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Faux-retro games are hot right now, here's how to get started on one

In this weeks’ Recommends we talked about some new games that felt old. We’ve been seeing a lot of that lately so it’s high time we helped folks get into the aesthetic if they’re interested.

Alone in Pico

There are a lot of reasons why you’d want to make a retro-inspired game (nostalgia is a strong one) and luckily for all of us the barrier to entry can be really low. One of the easiest ways to jump in is through a fantasy console. We’ve written a primer to fantasy consoles before, so I’ll avoid rehashing it here, but the short definition is that fantasy consoles are heavily restricted dev environments that are supposed to behave as if they were retro consoles. Now none of these map 1:1 onto “real” consoles, but it’s hard not to see the influences in popular choices like Pico-8 or Bitsy. Some of the limitations of these consoles map realistically onto classic consoles -- limited tracks in the sound editors, and small sprite sheets spring immediately to mind-- but they each manage to form their own unique identity through their differences from each other.

Ok, so maybe you’re already set up with an existing engine or toolset and fantasy consoles aren’t thrilling you. Another easy way to evoke that new-retro style is through your graphics. There are hundreds of talented folks posting premade assets to and many of them evoke this exact style. If you need a place to start on your visual direction, or want to prototype quickly, premade assets are a great way to get to where you’re headed.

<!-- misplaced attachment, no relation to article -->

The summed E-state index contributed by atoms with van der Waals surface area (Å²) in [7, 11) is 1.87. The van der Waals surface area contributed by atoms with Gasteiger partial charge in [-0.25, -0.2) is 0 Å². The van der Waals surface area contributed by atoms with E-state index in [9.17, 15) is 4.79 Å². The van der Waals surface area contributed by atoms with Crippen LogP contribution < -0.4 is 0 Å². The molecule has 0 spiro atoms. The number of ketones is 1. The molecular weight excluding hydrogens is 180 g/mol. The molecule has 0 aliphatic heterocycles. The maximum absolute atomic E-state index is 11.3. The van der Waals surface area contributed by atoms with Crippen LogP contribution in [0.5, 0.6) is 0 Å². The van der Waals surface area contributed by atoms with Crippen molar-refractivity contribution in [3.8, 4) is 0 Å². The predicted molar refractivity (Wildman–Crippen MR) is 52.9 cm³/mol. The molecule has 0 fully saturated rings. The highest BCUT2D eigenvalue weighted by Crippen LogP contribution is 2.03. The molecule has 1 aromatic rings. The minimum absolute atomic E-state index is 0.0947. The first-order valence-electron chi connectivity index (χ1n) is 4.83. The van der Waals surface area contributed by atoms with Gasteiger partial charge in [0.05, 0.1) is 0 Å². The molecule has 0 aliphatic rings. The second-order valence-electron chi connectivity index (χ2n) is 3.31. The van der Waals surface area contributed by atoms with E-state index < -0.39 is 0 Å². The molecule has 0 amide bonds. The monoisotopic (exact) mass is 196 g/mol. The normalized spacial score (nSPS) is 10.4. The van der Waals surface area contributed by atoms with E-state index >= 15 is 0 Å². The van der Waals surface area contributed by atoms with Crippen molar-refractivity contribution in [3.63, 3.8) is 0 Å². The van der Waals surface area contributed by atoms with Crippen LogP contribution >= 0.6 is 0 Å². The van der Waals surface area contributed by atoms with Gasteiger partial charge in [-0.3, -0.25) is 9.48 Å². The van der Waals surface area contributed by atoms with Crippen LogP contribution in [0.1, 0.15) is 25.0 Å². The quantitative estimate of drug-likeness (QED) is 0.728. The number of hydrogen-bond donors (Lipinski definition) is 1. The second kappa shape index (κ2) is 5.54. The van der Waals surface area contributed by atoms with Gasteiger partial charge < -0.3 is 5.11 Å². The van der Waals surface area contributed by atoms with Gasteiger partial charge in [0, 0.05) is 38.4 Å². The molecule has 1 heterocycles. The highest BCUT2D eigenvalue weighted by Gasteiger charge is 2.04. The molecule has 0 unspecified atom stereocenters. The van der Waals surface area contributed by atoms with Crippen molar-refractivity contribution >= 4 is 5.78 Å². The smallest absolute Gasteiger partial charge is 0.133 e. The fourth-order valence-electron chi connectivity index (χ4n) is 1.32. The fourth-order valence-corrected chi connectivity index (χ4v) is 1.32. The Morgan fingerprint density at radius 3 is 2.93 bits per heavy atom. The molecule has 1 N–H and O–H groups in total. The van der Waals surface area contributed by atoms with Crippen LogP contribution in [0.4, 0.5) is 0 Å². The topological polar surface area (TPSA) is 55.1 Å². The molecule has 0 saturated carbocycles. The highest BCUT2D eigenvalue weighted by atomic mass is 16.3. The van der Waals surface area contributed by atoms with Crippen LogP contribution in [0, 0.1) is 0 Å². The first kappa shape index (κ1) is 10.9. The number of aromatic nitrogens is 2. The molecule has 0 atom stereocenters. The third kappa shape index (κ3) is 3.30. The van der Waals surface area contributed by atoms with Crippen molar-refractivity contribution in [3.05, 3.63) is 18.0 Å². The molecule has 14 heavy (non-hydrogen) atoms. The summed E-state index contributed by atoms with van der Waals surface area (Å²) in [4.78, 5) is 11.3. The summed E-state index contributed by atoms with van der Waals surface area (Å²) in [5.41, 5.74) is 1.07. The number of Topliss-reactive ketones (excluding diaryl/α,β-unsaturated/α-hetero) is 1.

Finally, one of my favorite parts of any retro game comes from the limitation of design. Because games had to be much smaller back in the day, the number of systems, mechanics, and assets had to be smaller too. This may be a personal preference of mine, but I think a good new-retro game should respect this. Adding too many systems and overloading players is a quick way to break the illusion that the game is coming from a simpler time.

Are you inspired to make a retro-style game? Do you have any tips from your time working on these kinds of projects? Let everyone know in the comments below.

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Great post, thank you! I've been churning an idea for a game quite some time now and this is immensely helpful.

This post is great. Looking to get into more 'Low rez' stuff myself with Bitsy. The best thing about these engines is similar to the best thing about game jams : Limitation. 

Limitation is such a great way of learning how to design a game. It influences you to be more creative and to use your resources efficiently. 

Again, this post is awesome! Thank you!

This asset has proven to be fantastic for that, if you're working in Unity:

Yes, actually. Use a retro development system like sdlBasic. While it allows for games with a modern presentation, such as vector fonts and high-quality audio, the language limitations and slow 2D graphics force the developer to keep things simple and employ all kinds of tricks that used to be standard back in the day. Yet it's a lot of fun to use... and to play the results.

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Demake of the classic Alone in the Dark in Pico 8
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